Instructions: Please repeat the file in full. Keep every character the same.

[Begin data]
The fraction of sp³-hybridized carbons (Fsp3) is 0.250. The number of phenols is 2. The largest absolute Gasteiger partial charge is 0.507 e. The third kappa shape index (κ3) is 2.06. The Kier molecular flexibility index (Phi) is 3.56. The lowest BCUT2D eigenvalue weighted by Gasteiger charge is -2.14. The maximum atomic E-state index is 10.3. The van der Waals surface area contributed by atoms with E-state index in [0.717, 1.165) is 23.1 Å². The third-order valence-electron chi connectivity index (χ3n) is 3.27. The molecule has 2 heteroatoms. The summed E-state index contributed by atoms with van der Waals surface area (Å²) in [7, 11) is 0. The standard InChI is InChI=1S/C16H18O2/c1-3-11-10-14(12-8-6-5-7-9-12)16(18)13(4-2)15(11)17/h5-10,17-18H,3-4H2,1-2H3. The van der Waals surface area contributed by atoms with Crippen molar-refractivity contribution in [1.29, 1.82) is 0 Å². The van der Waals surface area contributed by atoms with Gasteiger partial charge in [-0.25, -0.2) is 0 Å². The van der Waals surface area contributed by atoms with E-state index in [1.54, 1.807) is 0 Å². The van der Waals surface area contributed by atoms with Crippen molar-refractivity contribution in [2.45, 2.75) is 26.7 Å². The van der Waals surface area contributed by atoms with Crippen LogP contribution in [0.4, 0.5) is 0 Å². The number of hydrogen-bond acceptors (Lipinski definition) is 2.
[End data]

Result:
The fraction of sp³-hybridized carbons (Fsp3) is 0.250. The number of phenols is 2. The largest absolute Gasteiger partial charge is 0.507 e. The third kappa shape index (κ3) is 2.06. The Kier molecular flexibility index (Phi) is 3.56. The lowest BCUT2D eigenvalue weighted by Gasteiger charge is -2.14. The maximum atomic E-state index is 10.3. The van der Waals surface area contributed by atoms with E-state index in [0.717, 1.165) is 23.1 Å². The third-order valence-electron chi connectivity index (χ3n) is 3.27. The molecule has 2 heteroatoms. The summed E-state index contributed by atoms with van der Waals surface area (Å²) in [7, 11) is 0. The standard InChI is InChI=1S/C16H18O2/c1-3-11-10-14(12-8-6-5-7-9-12)16(18)13(4-2)15(11)17/h5-10,17-18H,3-4H2,1-2H3. The van der Waals surface area contributed by atoms with Crippen molar-refractivity contribution in [1.29, 1.82) is 0 Å². The van der Waals surface area contributed by atoms with Gasteiger partial charge in [-0.25, -0.2) is 0 Å². The van der Waals surface area contributed by atoms with E-state index in [1.54, 1.807) is 0 Å². The van der Waals surface area contributed by atoms with Crippen molar-refractivity contribution in [2.45, 2.75) is 26.7 Å². The van der Waals surface area contributed by atoms with Crippen LogP contribution in [0.4, 0.5) is 0 Å². The number of hydrogen-bond acceptors (Lipinski definition) is 2.